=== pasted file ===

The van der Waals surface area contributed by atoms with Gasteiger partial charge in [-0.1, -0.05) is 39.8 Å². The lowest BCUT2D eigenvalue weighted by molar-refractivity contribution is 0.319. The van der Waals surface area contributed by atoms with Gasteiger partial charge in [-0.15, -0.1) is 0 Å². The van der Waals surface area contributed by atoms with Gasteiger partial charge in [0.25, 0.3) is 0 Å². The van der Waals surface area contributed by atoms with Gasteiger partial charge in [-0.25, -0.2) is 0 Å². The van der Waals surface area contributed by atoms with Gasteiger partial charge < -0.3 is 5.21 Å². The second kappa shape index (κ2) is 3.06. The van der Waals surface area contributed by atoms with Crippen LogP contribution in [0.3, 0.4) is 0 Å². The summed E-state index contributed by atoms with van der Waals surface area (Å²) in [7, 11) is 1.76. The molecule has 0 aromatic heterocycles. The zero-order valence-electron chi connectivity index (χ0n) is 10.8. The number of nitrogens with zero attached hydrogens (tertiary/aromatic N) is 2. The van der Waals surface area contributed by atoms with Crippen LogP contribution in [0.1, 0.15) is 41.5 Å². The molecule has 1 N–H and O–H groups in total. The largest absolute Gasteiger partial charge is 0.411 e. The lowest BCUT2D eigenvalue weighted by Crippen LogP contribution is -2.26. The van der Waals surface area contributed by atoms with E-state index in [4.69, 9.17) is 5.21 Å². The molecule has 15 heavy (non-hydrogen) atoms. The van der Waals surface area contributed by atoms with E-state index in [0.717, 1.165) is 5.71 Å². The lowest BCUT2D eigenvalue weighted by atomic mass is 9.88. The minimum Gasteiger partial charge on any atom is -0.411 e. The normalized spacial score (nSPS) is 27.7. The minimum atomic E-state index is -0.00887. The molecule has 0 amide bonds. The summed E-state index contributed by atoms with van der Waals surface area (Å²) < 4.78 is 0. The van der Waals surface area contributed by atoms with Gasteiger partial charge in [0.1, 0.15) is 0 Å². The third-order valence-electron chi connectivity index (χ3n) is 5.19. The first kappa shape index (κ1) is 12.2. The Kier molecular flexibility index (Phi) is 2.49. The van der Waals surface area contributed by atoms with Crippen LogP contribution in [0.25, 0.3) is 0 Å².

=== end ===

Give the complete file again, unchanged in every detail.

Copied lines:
The van der Waals surface area contributed by atoms with Gasteiger partial charge in [-0.1, -0.05) is 39.8 Å². The lowest BCUT2D eigenvalue weighted by molar-refractivity contribution is 0.319. The van der Waals surface area contributed by atoms with Gasteiger partial charge in [-0.15, -0.1) is 0 Å². The van der Waals surface area contributed by atoms with Gasteiger partial charge in [0.25, 0.3) is 0 Å². The van der Waals surface area contributed by atoms with Gasteiger partial charge in [-0.25, -0.2) is 0 Å². The van der Waals surface area contributed by atoms with Gasteiger partial charge < -0.3 is 5.21 Å². The second kappa shape index (κ2) is 3.06. The van der Waals surface area contributed by atoms with Crippen LogP contribution in [0.3, 0.4) is 0 Å². The summed E-state index contributed by atoms with van der Waals surface area (Å²) in [7, 11) is 1.76. The molecule has 0 aromatic heterocycles. The zero-order valence-electron chi connectivity index (χ0n) is 10.8. The number of nitrogens with zero attached hydrogens (tertiary/aromatic N) is 2. The van der Waals surface area contributed by atoms with Crippen LogP contribution in [0.1, 0.15) is 41.5 Å². The molecule has 1 N–H and O–H groups in total. The largest absolute Gasteiger partial charge is 0.411 e. The lowest BCUT2D eigenvalue weighted by Crippen LogP contribution is -2.26. The van der Waals surface area contributed by atoms with E-state index in [4.69, 9.17) is 5.21 Å². The molecule has 15 heavy (non-hydrogen) atoms. The van der Waals surface area contributed by atoms with E-state index in [0.717, 1.165) is 5.71 Å². The lowest BCUT2D eigenvalue weighted by atomic mass is 9.88. The minimum Gasteiger partial charge on any atom is -0.411 e. The normalized spacial score (nSPS) is 27.7. The minimum atomic E-state index is -0.00887. The molecule has 0 amide bonds. The summed E-state index contributed by atoms with van der Waals surface area (Å²) < 4.78 is 0. The van der Waals surface area contributed by atoms with Gasteiger partial charge in [0.1, 0.15) is 0 Å². The third-order valence-electron chi connectivity index (χ3n) is 5.19. The first kappa shape index (κ1) is 12.2. The Kier molecular flexibility index (Phi) is 2.49. The van der Waals surface area contributed by atoms with Crippen LogP contribution in [0.25, 0.3) is 0 Å².